Warning: Spoilers after the jump.
When Doctor Who returned to our screens a few years ago, everyone was anticipating the return of old favourites, like the Autons, the Daleks and the Cybermen -- and, sure, those guys notched up the fear factor and excitement when The Doctor faced them down -- but there's one guy we've all been waiting for, and he finally turned up in the strangest of places.
Well, make that two guys...
WARNING: Spoilers after the jump.
Before I begin, let me ask you a question: how many times in recent years have you watched a stand-alone episode of a big sci-fi show and walked away from it thinking, "Man, that was brilliant"?
Seriously -- it can't be more than once or twice. Maybe a few episodes of X-Files, or Star Trek:TNG - possibly some Babylon 5 or Battlestar Galactica.
First Kentucky Fried Chicken and now you, Museum of Television and Radio? Oh, why must things change?
Anyway, the Museum of Television of Radio is changing its name, but not to "MTR." No, it will henceforth be known as "Paley Center for Media," which TV trivia-heads will recognize as being named after William S. Paley, who founded CBS and started the museum in 1975 (back then it was called the "Museum of Broadcasting," so it's not like this is the first time the name has changed).
So why the change? It's quite simple: we don't just get our information through TV and radio anymore. We now have this thing called "the internet," not to mention video content through mobile devices.
According to a new study, people eat more when they're watching television they find entertaining.
Dr. Alan Hirsch, the neurological director for the Smell and Taste Treatment and Research Foundation in Chicago, conducted an experiment in which folks were given chips to eat while watching Letterman and Leno, and chips to eat when not watching any TV at all. As it turns out, they ate more chips while watching TV because they paid less attention to whether or not they were full while distracted by what was on the television.
While nothing has been solidified yet, Comcast is in talks with several Hollywood studios to have movies aired on television the same day they're released in theaters. The cable company would charge subscribers thirty to fifty dollars to watch a new release at home, which seems awfully damn expensive to me.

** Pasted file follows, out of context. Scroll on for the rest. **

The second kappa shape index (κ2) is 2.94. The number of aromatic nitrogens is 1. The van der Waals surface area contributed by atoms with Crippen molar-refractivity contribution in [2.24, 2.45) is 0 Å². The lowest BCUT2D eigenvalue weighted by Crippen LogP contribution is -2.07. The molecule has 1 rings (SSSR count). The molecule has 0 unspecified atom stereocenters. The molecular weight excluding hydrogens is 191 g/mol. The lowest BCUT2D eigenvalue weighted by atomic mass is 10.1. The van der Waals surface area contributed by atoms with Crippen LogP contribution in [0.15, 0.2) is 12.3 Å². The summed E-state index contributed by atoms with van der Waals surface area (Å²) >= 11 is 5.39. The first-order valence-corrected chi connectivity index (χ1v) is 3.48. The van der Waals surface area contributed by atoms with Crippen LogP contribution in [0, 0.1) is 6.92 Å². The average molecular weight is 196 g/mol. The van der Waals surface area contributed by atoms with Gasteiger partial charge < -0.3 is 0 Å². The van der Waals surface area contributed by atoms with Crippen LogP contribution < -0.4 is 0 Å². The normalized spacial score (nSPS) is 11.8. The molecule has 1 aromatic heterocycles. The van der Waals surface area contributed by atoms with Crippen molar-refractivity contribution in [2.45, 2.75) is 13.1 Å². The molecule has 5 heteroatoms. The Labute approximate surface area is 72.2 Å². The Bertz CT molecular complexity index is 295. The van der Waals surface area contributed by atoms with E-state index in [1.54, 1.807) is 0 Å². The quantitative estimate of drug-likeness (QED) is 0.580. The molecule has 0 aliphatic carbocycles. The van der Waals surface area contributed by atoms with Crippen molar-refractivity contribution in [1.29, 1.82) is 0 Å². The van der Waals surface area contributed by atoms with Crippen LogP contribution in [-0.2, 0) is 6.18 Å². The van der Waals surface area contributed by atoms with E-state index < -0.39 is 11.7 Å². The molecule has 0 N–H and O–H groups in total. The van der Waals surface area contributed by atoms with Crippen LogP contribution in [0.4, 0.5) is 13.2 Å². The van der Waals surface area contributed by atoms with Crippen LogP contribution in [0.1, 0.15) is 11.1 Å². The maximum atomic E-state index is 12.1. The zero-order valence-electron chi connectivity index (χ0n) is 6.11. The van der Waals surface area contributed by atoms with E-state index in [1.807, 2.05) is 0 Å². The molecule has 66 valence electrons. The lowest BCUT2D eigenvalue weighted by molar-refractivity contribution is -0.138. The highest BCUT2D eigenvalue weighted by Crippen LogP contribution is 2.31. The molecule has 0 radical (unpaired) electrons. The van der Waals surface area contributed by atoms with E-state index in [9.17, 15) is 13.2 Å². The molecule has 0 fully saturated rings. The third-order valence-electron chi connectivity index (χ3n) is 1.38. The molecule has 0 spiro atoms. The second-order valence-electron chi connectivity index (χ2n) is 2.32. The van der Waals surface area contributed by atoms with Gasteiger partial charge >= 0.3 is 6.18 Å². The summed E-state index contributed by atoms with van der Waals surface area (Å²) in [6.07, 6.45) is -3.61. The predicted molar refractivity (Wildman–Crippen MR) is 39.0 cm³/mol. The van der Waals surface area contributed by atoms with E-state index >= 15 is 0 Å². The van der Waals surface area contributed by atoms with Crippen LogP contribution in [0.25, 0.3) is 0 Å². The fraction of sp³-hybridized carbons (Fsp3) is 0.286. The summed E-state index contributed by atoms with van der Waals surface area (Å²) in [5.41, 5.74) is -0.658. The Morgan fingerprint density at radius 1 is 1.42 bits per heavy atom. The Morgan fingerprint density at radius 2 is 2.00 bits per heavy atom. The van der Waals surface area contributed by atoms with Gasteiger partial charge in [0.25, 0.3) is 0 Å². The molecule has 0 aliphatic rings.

Today, we will delve into the world of science. Slip on your safety goggles and follow me into the lab:
Science can be difficult to understand, which is why most science is controlled by evil geniuses. Some might argue that science is just a method of understanding the physical world, but that kind of thinking is why you're sitting in front of your computer reading this and some evil genius is inside his secret lair creating a laser that can turn hippopotami into bowls of tapioca.
Welcome to TV Squad Lists, a feature where each blogger has a chance to list his or her own rundown of things in television that stand out from the rest, both good and bad.
Ever since the early days, pets have been a staple of many TV shows. Whether they are the star of the show like Cleo from The Peoples Choice or unforgettable supporting pets like Eddie from Frasier, these pets are often the best remembered part of any TV show.
Here is my own personal list of favorite pets. Before you start, I excluded Arnold Ziffel because the Ziffel family insisted he was their son not a pet. Feel free to add your own favorites.
1.Rowdy the stuffed dog (Scrubs)
I admit that having a stuffed dog for a pet is a bit unusual but when you think about it, it's a brilliant idea. He never has to be walked, fed or taken to the vet and he'll never run away. Seeing the hours of fun JD and Turk have with Rowdy makes me want to run to my nearest taxidermist and order myself a mounted hound.